George de Hevesy received the 1943 Nobel Prize in Chemistry

Our chemical elements can exist as different isotopes – with a smaller or larger number of neutrons in the atomic nucleus and accordingly, different mass numbers. An example is carbon-14 with eight neutrons instead of the six that exist in “normal” carbon-12. Certain isotopes are unstable and fall apart. George de Hevesy showed that these radioactive isotopes can be used to follow the reactions of chemical substances.

Isotopes of the same chemical element have identical chemical characteristics. Using radioactive isotopes of a chemical element, George de Hevesy showed that radiation made it possible to follow the atoms through a long series of reactions. This was something that could be achieved by no other methods of analysis. Among other things, he showed how isotopes of phosphorus quickly entered the blood and then spread to various parts of the body. Sensitive methods for measuring radioactivity made it possible to, after some time, even find small traces of isotopes in dental enamel.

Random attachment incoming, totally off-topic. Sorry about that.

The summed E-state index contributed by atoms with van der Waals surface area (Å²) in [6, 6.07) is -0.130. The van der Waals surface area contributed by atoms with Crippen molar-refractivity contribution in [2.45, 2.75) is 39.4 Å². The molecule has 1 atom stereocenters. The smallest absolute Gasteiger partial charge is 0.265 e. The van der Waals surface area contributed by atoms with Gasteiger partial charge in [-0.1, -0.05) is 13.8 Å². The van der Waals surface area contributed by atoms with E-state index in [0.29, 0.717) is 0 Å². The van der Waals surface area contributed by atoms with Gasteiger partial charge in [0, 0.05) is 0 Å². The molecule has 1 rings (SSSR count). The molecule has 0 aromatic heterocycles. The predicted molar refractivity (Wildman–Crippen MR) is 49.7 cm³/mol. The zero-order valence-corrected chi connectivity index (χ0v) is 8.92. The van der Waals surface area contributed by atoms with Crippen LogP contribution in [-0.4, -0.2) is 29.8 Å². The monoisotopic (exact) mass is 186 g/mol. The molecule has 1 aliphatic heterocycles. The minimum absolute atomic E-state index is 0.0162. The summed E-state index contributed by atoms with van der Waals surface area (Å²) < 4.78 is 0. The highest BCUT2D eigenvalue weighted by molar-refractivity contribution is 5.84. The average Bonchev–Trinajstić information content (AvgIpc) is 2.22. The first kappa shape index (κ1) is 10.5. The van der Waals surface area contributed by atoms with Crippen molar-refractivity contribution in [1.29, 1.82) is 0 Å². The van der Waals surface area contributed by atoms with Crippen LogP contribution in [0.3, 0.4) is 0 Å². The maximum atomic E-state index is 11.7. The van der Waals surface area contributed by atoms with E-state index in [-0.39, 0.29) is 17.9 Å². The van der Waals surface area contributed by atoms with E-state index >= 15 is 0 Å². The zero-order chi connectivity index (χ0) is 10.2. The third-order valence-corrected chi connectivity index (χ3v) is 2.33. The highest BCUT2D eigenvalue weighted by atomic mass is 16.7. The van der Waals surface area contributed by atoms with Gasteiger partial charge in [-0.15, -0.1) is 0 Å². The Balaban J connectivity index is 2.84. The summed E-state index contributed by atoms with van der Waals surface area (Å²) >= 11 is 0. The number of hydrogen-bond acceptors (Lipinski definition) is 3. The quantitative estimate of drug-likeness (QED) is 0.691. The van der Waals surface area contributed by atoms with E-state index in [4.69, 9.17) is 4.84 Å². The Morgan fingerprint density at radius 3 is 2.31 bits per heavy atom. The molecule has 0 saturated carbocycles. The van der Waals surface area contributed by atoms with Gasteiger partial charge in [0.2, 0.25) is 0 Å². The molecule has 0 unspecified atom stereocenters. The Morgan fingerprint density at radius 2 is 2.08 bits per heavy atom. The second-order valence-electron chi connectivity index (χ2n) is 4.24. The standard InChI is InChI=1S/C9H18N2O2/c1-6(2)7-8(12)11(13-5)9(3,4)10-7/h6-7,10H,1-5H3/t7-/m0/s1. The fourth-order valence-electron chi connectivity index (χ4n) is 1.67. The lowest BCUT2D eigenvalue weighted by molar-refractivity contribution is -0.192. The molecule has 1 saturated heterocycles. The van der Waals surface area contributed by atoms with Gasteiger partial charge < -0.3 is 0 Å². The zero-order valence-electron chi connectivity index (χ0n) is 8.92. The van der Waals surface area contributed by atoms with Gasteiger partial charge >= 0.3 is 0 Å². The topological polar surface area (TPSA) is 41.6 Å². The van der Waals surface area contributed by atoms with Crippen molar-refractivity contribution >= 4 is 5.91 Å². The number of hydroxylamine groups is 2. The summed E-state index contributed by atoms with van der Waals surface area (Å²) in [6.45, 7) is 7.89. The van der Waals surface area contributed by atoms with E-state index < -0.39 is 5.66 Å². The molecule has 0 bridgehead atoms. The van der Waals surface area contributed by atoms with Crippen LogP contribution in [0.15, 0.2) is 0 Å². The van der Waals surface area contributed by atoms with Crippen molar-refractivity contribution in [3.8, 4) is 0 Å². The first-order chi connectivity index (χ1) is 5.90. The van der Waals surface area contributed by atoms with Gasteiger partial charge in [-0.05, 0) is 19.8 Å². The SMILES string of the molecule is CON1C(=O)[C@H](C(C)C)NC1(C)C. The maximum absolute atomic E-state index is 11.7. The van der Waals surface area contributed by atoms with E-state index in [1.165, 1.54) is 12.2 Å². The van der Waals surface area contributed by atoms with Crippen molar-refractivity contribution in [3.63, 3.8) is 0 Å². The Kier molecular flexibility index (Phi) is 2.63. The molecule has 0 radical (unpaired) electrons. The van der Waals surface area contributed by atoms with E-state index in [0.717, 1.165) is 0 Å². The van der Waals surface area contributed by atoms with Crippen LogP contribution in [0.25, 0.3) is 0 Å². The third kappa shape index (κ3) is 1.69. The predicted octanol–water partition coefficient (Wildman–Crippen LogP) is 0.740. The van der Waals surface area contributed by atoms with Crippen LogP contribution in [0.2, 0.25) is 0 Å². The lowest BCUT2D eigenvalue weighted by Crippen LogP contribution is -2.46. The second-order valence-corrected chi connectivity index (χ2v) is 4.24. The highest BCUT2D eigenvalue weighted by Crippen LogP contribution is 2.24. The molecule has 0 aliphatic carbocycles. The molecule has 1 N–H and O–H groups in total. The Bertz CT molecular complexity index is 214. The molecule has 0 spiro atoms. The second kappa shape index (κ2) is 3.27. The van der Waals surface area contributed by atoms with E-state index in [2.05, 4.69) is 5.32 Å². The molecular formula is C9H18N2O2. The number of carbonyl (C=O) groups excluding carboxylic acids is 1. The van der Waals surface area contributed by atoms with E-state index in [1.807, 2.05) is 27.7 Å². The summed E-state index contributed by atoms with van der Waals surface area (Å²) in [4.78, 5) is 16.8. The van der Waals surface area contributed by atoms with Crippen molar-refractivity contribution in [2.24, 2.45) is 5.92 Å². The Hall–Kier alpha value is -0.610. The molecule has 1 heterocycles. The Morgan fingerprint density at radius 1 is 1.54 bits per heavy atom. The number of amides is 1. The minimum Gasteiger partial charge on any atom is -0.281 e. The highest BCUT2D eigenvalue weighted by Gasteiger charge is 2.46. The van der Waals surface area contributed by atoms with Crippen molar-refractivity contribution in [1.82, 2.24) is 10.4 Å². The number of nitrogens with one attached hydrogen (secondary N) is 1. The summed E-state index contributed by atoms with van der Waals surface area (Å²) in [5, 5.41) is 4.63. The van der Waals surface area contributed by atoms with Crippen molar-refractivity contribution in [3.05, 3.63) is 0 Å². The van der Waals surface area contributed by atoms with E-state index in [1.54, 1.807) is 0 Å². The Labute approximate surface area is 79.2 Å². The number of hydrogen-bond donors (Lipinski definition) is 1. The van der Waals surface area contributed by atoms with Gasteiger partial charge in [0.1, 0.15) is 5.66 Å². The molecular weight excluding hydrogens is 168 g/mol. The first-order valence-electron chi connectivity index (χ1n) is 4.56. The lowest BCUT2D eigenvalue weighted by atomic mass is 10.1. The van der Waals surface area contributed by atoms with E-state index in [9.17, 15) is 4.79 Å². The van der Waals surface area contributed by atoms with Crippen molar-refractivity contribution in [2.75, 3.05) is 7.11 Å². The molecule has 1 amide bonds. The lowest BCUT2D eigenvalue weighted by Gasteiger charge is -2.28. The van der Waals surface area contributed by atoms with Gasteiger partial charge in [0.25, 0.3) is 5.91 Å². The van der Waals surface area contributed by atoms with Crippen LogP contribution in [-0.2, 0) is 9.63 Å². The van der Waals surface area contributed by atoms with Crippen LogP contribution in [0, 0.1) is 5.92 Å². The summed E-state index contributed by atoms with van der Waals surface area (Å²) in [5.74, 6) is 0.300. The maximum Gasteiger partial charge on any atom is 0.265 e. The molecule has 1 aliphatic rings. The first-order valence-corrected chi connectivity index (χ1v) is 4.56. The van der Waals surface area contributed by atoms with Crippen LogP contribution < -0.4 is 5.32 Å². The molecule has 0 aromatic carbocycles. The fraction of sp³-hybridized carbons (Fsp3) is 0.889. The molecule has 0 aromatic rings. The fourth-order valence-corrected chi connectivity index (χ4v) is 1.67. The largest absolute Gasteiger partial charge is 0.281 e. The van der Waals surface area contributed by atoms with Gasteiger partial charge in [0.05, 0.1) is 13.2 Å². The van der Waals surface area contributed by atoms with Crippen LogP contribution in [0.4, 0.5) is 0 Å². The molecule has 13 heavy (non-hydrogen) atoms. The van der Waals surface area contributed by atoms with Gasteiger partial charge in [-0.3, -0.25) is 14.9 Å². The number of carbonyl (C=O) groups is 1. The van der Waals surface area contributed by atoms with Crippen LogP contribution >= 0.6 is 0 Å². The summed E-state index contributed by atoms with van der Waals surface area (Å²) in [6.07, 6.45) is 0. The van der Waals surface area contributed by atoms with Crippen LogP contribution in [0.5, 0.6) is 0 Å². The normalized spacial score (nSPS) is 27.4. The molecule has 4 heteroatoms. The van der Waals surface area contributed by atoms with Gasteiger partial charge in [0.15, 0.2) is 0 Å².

George de Hevesy was a pioneer in using isotopes to trace reaction pathways both in inorganic and organic chemistry and medicine. When the chemical reactions in cells could be followed, dynamic exchange processes of the biological systems could be observed for the first time. Various methods based on isotopes are now among the routine tools in research.

Hungarian-born George de Hevesy was a physicist and chemist and spent a great deal of his time at different European universities. Besides his discoveries on isotopes, he discovered the element hafnium in 1923, named after Hafnia, which is the Latin name for Copenhagen. George de Hevesy settled in Stockholm in 1943 and was then active as a researcher at Stockholm University College.